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WAD? Rasputitsa on the Kalmyk Steppe?

 
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WAD? Rasputitsa on the Kalmyk Steppe? - 7/25/2011 4:53:33 PM   
marcpennington

 

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I'm curious whether it's working as intended that mud effects European hexes under historical weather during the spring and October. I had assumed the placement of the European weather zone (extending along the southern edge of the map through the Crimea and into the Caucauses) had been meant to reflect that rasputitsa conditions were not a factor in the much drier south, as well as that Germans carried out offensive operations in these areas during the times of rasputitsa conditions elsewhere in the front---- for example Sevastapool and Kerch in Spring 42, and the tail end of the Caucauses offensive in October 42. Rasputitsa on the Kalmyk Steppe especially seems a bit absurd---- read Vasily Grossman's description of "combat" there in October 42 in Life and Fate, involving, notably caravans of camels carrying water to the front lines.

Again, the placement of the European weather zone would seem to be a deliberate attempt to take account the variation in climate in the extreme south--- just wondering if unintended mud conditions had slipped into the code at some point.
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RE: WAD? Rasputitsa on the Kalmyk Steppe? - 7/25/2011 5:44:20 PM   
Mehring

 

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The weather system is a bit of an over generalised fudge.

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RE: WAD? Rasputitsa on the Kalmyk Steppe? - 7/25/2011 9:24:10 PM   
PeeDeeAitch


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Mmmmm, fudge.

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RE: WAD? Rasputitsa on the Kalmyk Steppe? - 7/25/2011 9:53:23 PM   
Tarhunnas


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Vassily Grossman, but that is a novel! That is like using War and Peace as a source for Napoleonic combat!

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RE: WAD? Rasputitsa on the Kalmyk Steppe? - 7/25/2011 10:15:08 PM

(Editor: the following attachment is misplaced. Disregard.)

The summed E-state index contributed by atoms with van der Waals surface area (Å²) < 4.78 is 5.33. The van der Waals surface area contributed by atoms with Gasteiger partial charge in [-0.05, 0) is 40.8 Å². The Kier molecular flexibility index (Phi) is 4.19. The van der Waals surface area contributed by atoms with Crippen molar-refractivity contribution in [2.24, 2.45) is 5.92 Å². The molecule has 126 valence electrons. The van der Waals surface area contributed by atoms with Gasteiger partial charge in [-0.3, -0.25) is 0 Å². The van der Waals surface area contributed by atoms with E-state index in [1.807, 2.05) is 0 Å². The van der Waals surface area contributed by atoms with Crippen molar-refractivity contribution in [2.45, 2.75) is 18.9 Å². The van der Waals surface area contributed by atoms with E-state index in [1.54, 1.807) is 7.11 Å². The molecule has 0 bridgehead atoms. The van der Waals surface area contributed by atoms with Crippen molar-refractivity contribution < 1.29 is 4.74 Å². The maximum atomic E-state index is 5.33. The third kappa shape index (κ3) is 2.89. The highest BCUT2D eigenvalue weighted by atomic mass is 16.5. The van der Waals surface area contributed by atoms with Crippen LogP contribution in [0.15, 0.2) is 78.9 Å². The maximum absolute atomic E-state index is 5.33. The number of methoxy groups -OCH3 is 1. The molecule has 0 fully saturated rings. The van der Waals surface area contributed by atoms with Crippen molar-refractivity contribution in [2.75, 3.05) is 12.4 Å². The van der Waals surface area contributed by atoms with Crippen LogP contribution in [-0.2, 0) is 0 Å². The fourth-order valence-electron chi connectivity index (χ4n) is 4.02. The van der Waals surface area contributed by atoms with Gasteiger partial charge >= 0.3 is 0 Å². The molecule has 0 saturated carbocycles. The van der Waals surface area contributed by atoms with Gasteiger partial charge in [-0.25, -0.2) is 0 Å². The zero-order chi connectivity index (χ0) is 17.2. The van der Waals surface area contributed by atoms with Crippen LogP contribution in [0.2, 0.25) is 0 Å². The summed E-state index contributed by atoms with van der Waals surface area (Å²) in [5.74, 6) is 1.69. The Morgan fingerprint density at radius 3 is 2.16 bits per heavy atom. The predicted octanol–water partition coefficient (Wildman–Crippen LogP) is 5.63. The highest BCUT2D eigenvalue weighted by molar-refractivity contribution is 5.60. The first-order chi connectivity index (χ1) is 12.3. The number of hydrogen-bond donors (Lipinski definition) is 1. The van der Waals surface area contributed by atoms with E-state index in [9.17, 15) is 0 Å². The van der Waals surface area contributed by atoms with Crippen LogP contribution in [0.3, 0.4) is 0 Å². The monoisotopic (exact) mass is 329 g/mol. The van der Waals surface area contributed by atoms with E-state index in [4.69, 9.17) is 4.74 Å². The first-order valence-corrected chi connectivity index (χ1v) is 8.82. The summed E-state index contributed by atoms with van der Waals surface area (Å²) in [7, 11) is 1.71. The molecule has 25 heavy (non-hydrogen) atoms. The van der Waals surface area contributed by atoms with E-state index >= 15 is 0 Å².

marcpennington

 

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Given that Vasily Grossman (unlike Tolstoy) was actually present at the events, I think most of Life and Fate (at least as regards its generalized descriptions of combat and historical figures) can be treated as as close to the unvarnished and uncensored "truth" as we're likely to ever get on the Soviet side... Most of his anecdotes and descriptions at Stalingrad come directly out of his war-time notebooks that were supressed at the time and finally published a few years ago. And come on, you just can't make stuff up like the drunken commisar of the 64th Army calling the comissar of the 62nd to repeatedly tell him how much he loved him, man... :)

At the very least I think there's more insight on the daily life of the Red Army in a typical chapter of Grossman as there are in the entirety of Catherine Merridale's (much over-rated) Ivan's War. Even Glantz in one of his historiographical essays treats the fictionalized accounts like Grossman's as one of the key sources on the actuality of the Red Army, given lacunae in the available historical record.

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RE: WAD? Rasputitsa on the Kalmyk Steppe? - 7/25/2011 10:15:14 PM   
Panama


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6 inches precip eastern part. 16 inches precip western part. Most of the rain falls in summer with July being wetter than other months. True for most of the area from Kalmyk and south to the mountains. Much is semi arid. Wetter as you go west. Dryer as you go east. Wasn't nearly as cold that as it was farther north. But then that's a no brainer since it's 'south'.

Don't see the mud being such a big problem south. Soil makeup has a lot to do with the mud in Russia. When it gets wet the soil is mud.

< Message edited by Panama -- 7/25/2011 10:17:16 PM >


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